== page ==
Start with any whole number N, write N as a multiple of 10 plus a remainder R and produce a new whole number N'. Repeat. What happens?

The final of five articles which containe the proof of why the sequence introduced in article IV either reaches the fixed point 0 or the sequence enters a repeating cycle of four values.

A serious but easily readable discussion of proof in mathematics with some amusing stories and some interesting examples.

There are 12 identical looking coins, one of which is a fake. The counterfeit coin is of a different weight to the rest. What is the minimum number of weighings needed to locate the fake coin?

Arrange the numbers 1 to 16 into a 4 by 4 array. Choose a number. Cross out the numbers on the same row and column. Repeat this process. Add up you four numbers. Why do they always add up to 34?

Can you rearrange the cards to make a series of correct mathematical statements?

Patterns that repeat in a line are strangely interesting. How many types are there and how do you tell one type from another?

Some puzzles requiring no knowledge of knot theory, just a careful inspection of the patterns. A glimpse of the classification of knots and a little about prime knots, crossing numbers and. . . .

This article looks at knight's moves on a chess board and introduces you to the idea of vectors and vector addition.

It is impossible to trisect an angle using only ruler and compasses but it can be done using a carpenter's square.

The largest square which fits into a circle is ABCD and EFGH is a square with G and H on the line CD and E and F on the circumference of the circle. Show that AB = 5EF. Similarly the largest. . . .

Find the smallest positive integer N such that N/2 is a perfect cube, N/3 is a perfect fifth power and N/5 is a perfect seventh power.

Find the largest integer which divides every member of the following sequence: 1^5-1, 2^5-2, 3^5-3, ... n^5-n.

What can you say about the lengths of the sides of a quadrilateral whose vertices are on a unit circle?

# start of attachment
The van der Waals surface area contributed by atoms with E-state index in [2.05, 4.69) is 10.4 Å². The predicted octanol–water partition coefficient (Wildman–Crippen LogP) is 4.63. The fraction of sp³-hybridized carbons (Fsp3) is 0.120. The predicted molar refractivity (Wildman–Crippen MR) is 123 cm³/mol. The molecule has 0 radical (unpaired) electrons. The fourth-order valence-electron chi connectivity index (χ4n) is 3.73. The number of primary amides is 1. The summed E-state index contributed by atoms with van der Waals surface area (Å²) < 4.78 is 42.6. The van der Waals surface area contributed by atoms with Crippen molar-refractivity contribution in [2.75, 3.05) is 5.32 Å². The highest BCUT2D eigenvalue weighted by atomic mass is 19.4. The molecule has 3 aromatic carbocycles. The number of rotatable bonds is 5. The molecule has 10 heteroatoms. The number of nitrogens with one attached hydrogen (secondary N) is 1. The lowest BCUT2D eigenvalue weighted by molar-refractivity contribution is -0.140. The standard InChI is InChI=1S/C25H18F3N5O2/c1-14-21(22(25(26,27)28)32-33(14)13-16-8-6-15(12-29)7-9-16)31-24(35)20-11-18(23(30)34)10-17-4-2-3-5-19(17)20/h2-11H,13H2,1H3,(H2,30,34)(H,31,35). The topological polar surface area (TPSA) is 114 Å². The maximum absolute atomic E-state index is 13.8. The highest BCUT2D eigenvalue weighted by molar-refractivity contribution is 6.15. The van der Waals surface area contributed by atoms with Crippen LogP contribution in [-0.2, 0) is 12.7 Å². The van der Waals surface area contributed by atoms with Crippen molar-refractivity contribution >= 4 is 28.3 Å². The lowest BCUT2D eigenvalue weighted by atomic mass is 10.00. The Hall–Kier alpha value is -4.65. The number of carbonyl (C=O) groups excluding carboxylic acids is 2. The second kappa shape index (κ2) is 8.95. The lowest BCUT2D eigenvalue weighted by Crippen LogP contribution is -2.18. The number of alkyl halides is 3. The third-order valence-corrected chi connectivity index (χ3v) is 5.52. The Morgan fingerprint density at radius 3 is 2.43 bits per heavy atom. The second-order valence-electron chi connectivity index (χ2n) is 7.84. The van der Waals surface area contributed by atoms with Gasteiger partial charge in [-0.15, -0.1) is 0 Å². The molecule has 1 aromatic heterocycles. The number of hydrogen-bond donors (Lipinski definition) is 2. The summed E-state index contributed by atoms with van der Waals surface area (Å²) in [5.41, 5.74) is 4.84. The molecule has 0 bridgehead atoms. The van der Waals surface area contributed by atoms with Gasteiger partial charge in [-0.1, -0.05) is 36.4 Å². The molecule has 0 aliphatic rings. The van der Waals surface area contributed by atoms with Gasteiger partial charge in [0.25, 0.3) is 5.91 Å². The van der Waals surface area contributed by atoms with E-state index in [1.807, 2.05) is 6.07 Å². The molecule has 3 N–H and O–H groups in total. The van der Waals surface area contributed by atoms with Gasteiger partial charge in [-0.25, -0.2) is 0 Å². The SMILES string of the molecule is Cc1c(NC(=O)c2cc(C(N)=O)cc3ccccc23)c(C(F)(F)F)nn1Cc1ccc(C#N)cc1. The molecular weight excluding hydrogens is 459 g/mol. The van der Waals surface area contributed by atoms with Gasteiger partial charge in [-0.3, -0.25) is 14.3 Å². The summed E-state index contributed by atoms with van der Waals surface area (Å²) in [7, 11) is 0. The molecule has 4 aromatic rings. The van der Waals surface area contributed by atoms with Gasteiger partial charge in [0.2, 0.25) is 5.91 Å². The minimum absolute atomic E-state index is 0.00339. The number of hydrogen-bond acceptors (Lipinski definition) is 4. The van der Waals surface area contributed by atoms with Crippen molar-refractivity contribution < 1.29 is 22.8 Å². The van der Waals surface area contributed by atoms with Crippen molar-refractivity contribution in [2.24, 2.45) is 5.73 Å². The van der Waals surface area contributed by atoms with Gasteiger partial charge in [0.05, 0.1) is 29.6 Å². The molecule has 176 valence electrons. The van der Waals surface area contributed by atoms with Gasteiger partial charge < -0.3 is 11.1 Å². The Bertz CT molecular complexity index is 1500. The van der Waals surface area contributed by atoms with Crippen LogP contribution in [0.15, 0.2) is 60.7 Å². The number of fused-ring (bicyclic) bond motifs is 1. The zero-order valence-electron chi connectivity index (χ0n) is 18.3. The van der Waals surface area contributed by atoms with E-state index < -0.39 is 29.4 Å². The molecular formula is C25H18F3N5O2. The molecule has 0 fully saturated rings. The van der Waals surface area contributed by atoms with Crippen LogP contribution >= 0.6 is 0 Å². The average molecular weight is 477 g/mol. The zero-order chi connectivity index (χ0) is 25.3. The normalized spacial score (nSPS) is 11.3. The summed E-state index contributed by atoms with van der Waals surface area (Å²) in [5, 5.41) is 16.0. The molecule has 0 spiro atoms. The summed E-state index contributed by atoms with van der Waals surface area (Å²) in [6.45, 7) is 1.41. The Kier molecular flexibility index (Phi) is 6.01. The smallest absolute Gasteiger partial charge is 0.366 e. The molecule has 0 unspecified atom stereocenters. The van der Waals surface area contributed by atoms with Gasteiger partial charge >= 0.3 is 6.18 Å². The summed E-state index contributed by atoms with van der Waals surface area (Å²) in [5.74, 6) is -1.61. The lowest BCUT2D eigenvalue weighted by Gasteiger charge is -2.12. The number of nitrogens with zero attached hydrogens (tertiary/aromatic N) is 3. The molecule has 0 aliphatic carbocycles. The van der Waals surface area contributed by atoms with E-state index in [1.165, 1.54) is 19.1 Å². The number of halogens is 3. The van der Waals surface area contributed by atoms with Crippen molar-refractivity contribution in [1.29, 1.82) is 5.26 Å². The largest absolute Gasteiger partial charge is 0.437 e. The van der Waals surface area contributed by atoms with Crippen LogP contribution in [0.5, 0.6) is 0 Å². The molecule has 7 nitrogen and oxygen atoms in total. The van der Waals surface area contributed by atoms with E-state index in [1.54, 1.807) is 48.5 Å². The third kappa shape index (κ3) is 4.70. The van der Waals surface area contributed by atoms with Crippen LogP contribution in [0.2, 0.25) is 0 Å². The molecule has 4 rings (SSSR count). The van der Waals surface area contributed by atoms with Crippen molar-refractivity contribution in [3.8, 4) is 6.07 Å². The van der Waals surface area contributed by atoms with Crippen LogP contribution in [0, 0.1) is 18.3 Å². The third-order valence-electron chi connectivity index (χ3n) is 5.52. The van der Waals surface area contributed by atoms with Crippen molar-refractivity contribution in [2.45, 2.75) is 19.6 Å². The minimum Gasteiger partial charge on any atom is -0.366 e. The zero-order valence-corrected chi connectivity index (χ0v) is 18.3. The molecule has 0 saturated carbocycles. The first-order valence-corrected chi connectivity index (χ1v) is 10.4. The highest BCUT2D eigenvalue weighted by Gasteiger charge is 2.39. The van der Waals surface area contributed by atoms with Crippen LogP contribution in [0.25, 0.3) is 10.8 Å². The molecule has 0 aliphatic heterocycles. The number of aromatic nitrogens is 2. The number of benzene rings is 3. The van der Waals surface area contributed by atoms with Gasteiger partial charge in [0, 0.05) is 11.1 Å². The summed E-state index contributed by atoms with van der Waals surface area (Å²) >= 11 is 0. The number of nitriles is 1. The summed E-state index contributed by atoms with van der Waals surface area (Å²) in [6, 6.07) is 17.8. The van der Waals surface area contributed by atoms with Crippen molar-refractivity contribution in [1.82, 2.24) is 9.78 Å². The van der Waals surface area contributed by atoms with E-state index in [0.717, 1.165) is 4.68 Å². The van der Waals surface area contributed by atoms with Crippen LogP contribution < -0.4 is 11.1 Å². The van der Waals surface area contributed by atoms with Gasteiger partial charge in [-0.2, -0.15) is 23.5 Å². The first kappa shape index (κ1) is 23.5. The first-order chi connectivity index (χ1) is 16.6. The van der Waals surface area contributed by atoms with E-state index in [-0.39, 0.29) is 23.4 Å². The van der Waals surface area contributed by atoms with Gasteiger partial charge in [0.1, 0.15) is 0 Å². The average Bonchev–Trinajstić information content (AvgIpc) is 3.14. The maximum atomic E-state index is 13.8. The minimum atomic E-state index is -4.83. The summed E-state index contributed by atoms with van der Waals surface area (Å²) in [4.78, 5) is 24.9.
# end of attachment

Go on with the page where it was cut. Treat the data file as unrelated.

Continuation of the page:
Use the numbers in the box below to make the base of a top-heavy pyramid whose top number is 200.

Prove that if a^2+b^2 is a multiple of 3 then both a and b are multiples of 3.

The nth term of a sequence is given by the formula n^3 + 11n . Find the first four terms of the sequence given by this formula and the first term of the sequence which is bigger than one million. . . .

Show that if you add 1 to the product of four consecutive numbers the answer is ALWAYS a perfect square.

Take any prime number greater than 3 , square it and subtract one. Working on the building blocks will help you to explain what is special about your results.

The first of two articles on Pythagorean Triples which asks how many right angled triangles can you find with the lengths of each side exactly a whole number measurement. Try it!

Caroline and James pick sets of five numbers. Charlie chooses three of them that add together to make a multiple of three. Can they stop him?

Explore the continued fraction: 2+3/(2+3/(2+3/2+...)) What do you notice when successive terms are taken? What happens to the terms if the fraction goes on indefinitely?

I am exactly n times my daughter's age. In m years I shall be ... How old am I?

The country Sixtania prints postage stamps with only three values 6 lucres, 10 lucres and 15 lucres (where the currency is in lucres).Which values cannot be made up with combinations of these postage. . . .

This is the second article on right-angled triangles whose edge lengths are whole numbers.

Can you cross each of the seven bridges that join the north and south of the river to the two islands, once and once only, without retracing your steps?